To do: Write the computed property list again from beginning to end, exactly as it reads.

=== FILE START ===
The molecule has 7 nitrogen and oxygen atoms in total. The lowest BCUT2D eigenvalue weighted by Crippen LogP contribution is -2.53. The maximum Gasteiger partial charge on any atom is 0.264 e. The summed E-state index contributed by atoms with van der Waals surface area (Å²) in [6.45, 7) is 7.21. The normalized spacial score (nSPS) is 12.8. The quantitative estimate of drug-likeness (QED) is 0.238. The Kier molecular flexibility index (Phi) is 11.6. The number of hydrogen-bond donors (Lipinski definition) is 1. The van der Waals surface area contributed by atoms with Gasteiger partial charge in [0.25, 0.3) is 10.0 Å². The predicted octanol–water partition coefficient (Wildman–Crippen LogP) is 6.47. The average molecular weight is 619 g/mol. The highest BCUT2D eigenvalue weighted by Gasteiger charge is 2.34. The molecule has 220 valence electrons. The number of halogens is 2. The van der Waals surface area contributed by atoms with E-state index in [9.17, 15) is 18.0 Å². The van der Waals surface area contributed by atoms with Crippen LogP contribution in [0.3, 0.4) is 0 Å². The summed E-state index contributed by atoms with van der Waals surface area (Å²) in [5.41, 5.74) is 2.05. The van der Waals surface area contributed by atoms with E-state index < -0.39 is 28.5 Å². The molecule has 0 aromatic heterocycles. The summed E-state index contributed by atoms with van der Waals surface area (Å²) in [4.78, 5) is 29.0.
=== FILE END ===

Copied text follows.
The molecule has 7 nitrogen and oxygen atoms in total. The lowest BCUT2D eigenvalue weighted by Crippen LogP contribution is -2.53. The maximum Gasteiger partial charge on any atom is 0.264 e. The summed E-state index contributed by atoms with van der Waals surface area (Å²) in [6.45, 7) is 7.21. The normalized spacial score (nSPS) is 12.8. The quantitative estimate of drug-likeness (QED) is 0.238. The Kier molecular flexibility index (Phi) is 11.6. The number of hydrogen-bond donors (Lipinski definition) is 1. The van der Waals surface area contributed by atoms with Gasteiger partial charge in [0.25, 0.3) is 10.0 Å². The predicted octanol–water partition coefficient (Wildman–Crippen LogP) is 6.47. The average molecular weight is 619 g/mol. The highest BCUT2D eigenvalue weighted by Gasteiger charge is 2.34. The molecule has 220 valence electrons. The number of halogens is 2. The van der Waals surface area contributed by atoms with E-state index in [9.17, 15) is 18.0 Å². The van der Waals surface area contributed by atoms with Crippen LogP contribution in [0.3, 0.4) is 0 Å². The summed E-state index contributed by atoms with van der Waals surface area (Å²) in [5.41, 5.74) is 2.05. The van der Waals surface area contributed by atoms with E-state index < -0.39 is 28.5 Å². The molecule has 0 aromatic heterocycles. The summed E-state index contributed by atoms with van der Waals surface area (Å²) in [4.78, 5) is 29.0.